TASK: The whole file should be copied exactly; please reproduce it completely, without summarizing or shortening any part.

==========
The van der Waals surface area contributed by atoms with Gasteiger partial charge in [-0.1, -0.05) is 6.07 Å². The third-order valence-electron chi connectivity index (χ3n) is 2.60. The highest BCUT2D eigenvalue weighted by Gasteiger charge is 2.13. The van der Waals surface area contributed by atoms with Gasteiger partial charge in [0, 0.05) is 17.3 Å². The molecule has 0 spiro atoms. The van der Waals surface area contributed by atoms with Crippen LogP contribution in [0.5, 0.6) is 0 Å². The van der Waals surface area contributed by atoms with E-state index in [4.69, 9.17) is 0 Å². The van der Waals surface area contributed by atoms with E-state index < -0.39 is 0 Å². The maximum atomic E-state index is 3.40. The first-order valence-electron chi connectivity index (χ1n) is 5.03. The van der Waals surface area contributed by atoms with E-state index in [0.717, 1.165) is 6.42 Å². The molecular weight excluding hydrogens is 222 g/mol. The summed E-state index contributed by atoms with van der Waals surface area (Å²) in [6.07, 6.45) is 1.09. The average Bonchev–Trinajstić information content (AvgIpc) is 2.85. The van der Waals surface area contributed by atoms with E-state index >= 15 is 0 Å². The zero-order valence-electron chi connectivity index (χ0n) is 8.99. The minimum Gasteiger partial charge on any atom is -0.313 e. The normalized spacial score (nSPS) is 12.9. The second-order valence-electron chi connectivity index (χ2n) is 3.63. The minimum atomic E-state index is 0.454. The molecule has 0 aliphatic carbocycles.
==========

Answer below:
The van der Waals surface area contributed by atoms with Gasteiger partial charge in [-0.1, -0.05) is 6.07 Å². The third-order valence-electron chi connectivity index (χ3n) is 2.60. The highest BCUT2D eigenvalue weighted by Gasteiger charge is 2.13. The van der Waals surface area contributed by atoms with Gasteiger partial charge in [0, 0.05) is 17.3 Å². The molecule has 0 spiro atoms. The van der Waals surface area contributed by atoms with Crippen LogP contribution in [0.5, 0.6) is 0 Å². The van der Waals surface area contributed by atoms with E-state index in [4.69, 9.17) is 0 Å². The van der Waals surface area contributed by atoms with E-state index < -0.39 is 0 Å². The maximum atomic E-state index is 3.40. The first-order valence-electron chi connectivity index (χ1n) is 5.03. The van der Waals surface area contributed by atoms with E-state index in [0.717, 1.165) is 6.42 Å². The molecular weight excluding hydrogens is 222 g/mol. The summed E-state index contributed by atoms with van der Waals surface area (Å²) in [6.07, 6.45) is 1.09. The average Bonchev–Trinajstić information content (AvgIpc) is 2.85. The van der Waals surface area contributed by atoms with E-state index >= 15 is 0 Å². The zero-order valence-electron chi connectivity index (χ0n) is 8.99. The minimum Gasteiger partial charge on any atom is -0.313 e. The normalized spacial score (nSPS) is 12.9. The second-order valence-electron chi connectivity index (χ2n) is 3.63. The minimum atomic E-state index is 0.454. The molecule has 0 aliphatic carbocycles.